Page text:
Saturday, April 15, 2006

Report says Rumsfeld allowed Guantanamo abuse

Report says Rumsfeld allowed Guantanamo abuse

WASHINGTON (Reuters) - U.S. Secretary of Defense Donald Rumsfeld allowed an "abusive and degrading" interrogation of an al Qaeda detainee in 2002, the online magazine Salon reported on Friday, citing an Army document.

In a report a Pentagon spokesman denounced as "fiction," Salon quoted a December 2005 Army inspector general's report in which officers told of Rumsfeld's direct contact with the general overseeing the interrogation at the U.S. naval base at Guantanamo Bay, Cuba.

The report at, titled "What Rumsfeld Knew," comes amid calls by a string of respected military commanders for the Pentagon chief to resign to take responsibility for U.S. military setbacks in Iraq.

Rumsfeld spoke regularly to Army Maj. Gen. Geoffrey Miller, a key figure in the treatment of detainees in Iraq and Guantanamo, during the interrogation of Mohammed al-Kahtani, a Saudi suspected to have been an intended September 11 hijacker, the Salon report said.

Kahtani received "degrading and abusive" treatment by soldiers who were following the interrogation plan Rumsfeld had approved, Salon said, quoting the 391-page report, obtained through the Freedom of Information Act.

Over 54 days in late 2002, soldiers forced Kahtani to stand naked in front of a female interrogator, accused him of being a homosexual, forced him to wear women's underwear and made him perform "dog tricks" on a leash, the Salon report said.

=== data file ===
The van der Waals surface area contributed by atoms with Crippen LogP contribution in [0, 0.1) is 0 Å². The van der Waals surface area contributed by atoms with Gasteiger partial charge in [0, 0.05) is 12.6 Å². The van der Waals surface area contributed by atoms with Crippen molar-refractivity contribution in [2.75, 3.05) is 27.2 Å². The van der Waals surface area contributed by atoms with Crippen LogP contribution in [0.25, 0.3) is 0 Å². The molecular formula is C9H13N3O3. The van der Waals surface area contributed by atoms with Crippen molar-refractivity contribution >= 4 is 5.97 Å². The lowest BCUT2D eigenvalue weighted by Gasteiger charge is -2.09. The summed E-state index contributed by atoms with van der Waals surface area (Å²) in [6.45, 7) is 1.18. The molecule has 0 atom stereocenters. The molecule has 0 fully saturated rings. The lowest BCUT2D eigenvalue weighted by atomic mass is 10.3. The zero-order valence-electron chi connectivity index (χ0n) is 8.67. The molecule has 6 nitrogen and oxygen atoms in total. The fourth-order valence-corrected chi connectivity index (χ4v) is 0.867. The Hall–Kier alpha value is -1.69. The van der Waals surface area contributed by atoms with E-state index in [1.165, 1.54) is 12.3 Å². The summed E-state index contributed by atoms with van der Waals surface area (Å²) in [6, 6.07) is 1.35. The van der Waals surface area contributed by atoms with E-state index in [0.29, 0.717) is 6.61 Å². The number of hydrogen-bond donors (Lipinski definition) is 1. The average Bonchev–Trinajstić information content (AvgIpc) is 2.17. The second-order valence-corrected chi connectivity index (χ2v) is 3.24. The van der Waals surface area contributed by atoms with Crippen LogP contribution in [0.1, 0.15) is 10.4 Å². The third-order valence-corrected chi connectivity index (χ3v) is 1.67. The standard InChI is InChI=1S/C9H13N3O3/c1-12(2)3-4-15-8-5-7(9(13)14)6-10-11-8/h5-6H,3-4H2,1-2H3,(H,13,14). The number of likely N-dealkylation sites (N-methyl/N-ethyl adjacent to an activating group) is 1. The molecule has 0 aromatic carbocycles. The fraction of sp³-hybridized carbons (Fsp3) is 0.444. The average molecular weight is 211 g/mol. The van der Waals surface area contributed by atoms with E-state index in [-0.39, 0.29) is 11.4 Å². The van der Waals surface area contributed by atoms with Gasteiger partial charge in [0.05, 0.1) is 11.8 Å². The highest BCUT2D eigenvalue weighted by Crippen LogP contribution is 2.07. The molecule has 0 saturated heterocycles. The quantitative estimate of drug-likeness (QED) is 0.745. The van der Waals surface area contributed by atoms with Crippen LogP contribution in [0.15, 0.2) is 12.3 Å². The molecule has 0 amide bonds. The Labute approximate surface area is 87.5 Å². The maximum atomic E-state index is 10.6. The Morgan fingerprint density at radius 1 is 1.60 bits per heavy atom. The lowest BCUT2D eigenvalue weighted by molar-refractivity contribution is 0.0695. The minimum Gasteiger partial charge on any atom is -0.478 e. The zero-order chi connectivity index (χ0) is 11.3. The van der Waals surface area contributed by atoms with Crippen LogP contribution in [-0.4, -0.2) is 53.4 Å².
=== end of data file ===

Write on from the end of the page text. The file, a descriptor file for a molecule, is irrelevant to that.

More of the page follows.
Salon cited Lt. Gen. Randall Schmidt, an Army investigator, as saying in a sworn statement to the inspector general that "The secretary of defense is personally involved in the interrogation of one person."

Schmidt is quoted as saying under oath that he concluded Rumsfeld did not specifically order the interrogation methods used on Kahtani, but that his approval of broad policies permitted abuses to take place.

Jeffrey Gordon, a Pentagon spokesman, dismissed the report's allegation that Rumsfeld or the defense department condoned abuse.

"We've gone over this countless times and yet some still choose to print fiction versus facts," Gordon said by telephone.

"Twelve major reviews, to include one done by an independent panel, all confirm the Department of Defense did not have a policy that encouraged or condoned abuse. To suggest otherwise is simply false."

Schmidt, an Air Force fighter pilot, was quoted as telling the inspector general he had concerns about the length and repetition of the harsh interrogation methods, which he likened to abuses later uncovered at Abu Ghraib prison in Iraq.

"There were no limits," Schmidt is quoted as telling the inspector general in an August 2005 interview.

The Pentagon has said Kahtani gave interrogators information on al Qaeda leader Osama bin Laden's health and methods of evading capture as well as the group's infiltration routes.

Miller -- who headed the prison camp at Guantanamo Bay, helped shape detention practices at Abu Ghraib and later oversaw all detention operations in Iraq -- in January invoked his right not to incriminate himself in the courts martial of soldiers tried for Abu Ghraib abuses.

In an interview with Dubai's Al Arabiya television aired on Friday, Rumsfeld acknowledged the mistreatment of prisoners at Abu Ghraib and said that soldiers had been punished for that.

"It's something that should not have happened, it did happen, and we regret it deeply," he said.